Editor's note: This article was published in Grand Traverse Scene magazine's Summer I 2019 issue. Pick up a free copy at area hotels, visitor's centers, chambers of commerce or at the Record-Eagle building on Front Street. Click here to read GT Scene in its entirety online.
Summer in Michigan — anywhere, really — is, for many, the best time of year. For us Northerners, anything beats a long, sustained winter, the likes of which thankfully just passed. We not only look forward to the warm weather, we crave it; but not like craving a Hershey bar. More like a shark craves fresh blood or the Tigers crave a decent bullpen. This irrational yearning for not freezing anymore means that after the first 75-degree day, we firmly shelve common sense between the wool scarves and snowshoes and do things that defy logic, science and most genetic traits of an evolved human being.
Visiting the sand dunes: Specifically, running down a sand dune which, sadly, involves climbing up the damn thing in the first place. The risk to body includes, in no certain order: ankle sprains, knee tears, a year’s visit to the chiropractor, your first ever 40-foot step, broken necks, hyperventilation, tachycardia, A-fib, and full-blown vapor lock. Yet, we do it … because it’s summer.
Spending the day at the beach: For most of the year, normal folks attempt to avoid skin contact with an open flame. But as soon as school’s out, we see no problem sitting on the beach, forgetting the sunblock and frying any exposed body part to an unrecognizable crisp. The best part is we’re stunned how, during the hours of 10 a.m. and 2 p.m. in late June, with no clouds and 80-degree heat, we could possibly sunburn.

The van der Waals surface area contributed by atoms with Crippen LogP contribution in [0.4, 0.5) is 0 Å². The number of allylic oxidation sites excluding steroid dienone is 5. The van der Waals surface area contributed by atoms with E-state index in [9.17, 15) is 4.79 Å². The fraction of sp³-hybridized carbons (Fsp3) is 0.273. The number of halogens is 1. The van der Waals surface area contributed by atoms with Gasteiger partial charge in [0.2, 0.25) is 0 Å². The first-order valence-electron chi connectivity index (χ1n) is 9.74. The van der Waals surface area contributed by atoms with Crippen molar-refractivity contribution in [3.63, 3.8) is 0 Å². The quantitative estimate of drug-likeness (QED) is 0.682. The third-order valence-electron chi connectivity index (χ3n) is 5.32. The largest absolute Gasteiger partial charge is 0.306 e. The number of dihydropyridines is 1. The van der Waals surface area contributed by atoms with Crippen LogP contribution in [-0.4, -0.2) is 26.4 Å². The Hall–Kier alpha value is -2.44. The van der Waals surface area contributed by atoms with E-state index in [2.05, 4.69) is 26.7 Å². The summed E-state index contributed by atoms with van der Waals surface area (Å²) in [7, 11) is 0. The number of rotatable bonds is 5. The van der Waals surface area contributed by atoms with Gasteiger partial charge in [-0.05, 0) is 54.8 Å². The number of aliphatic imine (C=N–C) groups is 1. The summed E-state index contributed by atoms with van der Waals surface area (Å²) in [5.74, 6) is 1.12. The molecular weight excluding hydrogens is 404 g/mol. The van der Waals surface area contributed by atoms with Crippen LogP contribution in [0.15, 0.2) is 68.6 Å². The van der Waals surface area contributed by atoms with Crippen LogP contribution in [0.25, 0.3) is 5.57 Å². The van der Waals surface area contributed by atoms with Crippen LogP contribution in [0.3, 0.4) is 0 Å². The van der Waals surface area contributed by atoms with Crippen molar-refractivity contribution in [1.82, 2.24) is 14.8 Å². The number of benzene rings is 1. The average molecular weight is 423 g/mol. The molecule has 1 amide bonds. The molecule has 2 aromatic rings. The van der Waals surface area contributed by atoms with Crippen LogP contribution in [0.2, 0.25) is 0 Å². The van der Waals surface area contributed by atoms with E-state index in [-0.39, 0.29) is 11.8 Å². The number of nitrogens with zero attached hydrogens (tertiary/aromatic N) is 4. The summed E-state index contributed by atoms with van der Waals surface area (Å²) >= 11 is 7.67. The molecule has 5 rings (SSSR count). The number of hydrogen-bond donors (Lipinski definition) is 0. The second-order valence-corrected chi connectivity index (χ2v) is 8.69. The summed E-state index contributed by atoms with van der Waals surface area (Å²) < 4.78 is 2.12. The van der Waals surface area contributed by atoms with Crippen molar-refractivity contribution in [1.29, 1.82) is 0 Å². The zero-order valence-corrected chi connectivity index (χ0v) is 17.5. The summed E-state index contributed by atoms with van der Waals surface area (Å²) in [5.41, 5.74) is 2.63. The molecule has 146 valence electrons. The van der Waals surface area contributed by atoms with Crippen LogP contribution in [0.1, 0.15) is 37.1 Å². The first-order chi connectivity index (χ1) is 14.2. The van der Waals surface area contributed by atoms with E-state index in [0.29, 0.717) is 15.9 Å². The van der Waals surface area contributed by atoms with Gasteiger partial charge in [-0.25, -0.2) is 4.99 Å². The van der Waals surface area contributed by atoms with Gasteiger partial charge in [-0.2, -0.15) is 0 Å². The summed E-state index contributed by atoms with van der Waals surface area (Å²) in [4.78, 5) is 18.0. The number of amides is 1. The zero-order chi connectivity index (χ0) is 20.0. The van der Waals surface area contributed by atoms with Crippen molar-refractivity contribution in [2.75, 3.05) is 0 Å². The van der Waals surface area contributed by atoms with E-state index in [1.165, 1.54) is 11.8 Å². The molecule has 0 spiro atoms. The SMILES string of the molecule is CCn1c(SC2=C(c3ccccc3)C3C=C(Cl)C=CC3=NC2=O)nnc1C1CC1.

At home, we typically bathe alone, in the comfort of our own bathtub. Yet a beach, or river or lake — wherever we decide to swim — is a perfectly reasonable place to not only share with 500-2,000 of our best friends, but accept — happily, mind you — whatever they’re putting in the water (use your imagination). My family loves swimming in rivers like the Platte because the current is fun to play in, and the water temp is considerably warmer than adjacent Lake Michigan. But I know darn well that every square inch of water upstream of me was seined through the swim trunks of some dude from Detroit. Yet, we do it … because it’s summer.
Wearing flip-flops: Which means good taste is thrown to the wind. The goal isn’t just to feel comfortable at the expense of fashion sense but evidently to win a contest. Some folks look good in them — maybe four people on the planet. Let’s not forget, flip-flops originated as shower shoes so the fungus would grow on them and not your feet. And as we walk, they do zippo to keep the dirt out, so we end up with feet like a Roman soldier. Yet, we do it … because it’s summer.
Golfing: One of the most common recreational sports up here. But after hole #4, the question of “why” plagues me like a sliver under the fingernail. I just lost three $5 Titleist Pro V1xs by hitting the same tree three times in a row. Ironically, the same tree I’m about to wrap my expensive Taylor-Made driver around. Luckily, I have time to do a quality job because I’m currently following the foursome from hell. You know the one — two hit it out of bounds, the third not quite to the lady’s tees, and the fourth has bought enough Bud Light from the gal driving the beer cart that he’s trying to decide which end of the club to hold. And they’ll never — ever — let you play through. Yet, we do it … because it’s summer.
Those lucky enough to live up here bear the brutal winters for a primary purpose: our summers rock. Yet, long winters create an abnormal attraction to the sun and all its associated hobbies. Occasionally this urge for warmth trumps reasonable thought, and we succumb to choices not normally made given enough time and all the facts.
If the definition of insanity is doing the same thing repeatedly and expecting different results, then summer in Michigan is no different.
Bring it on.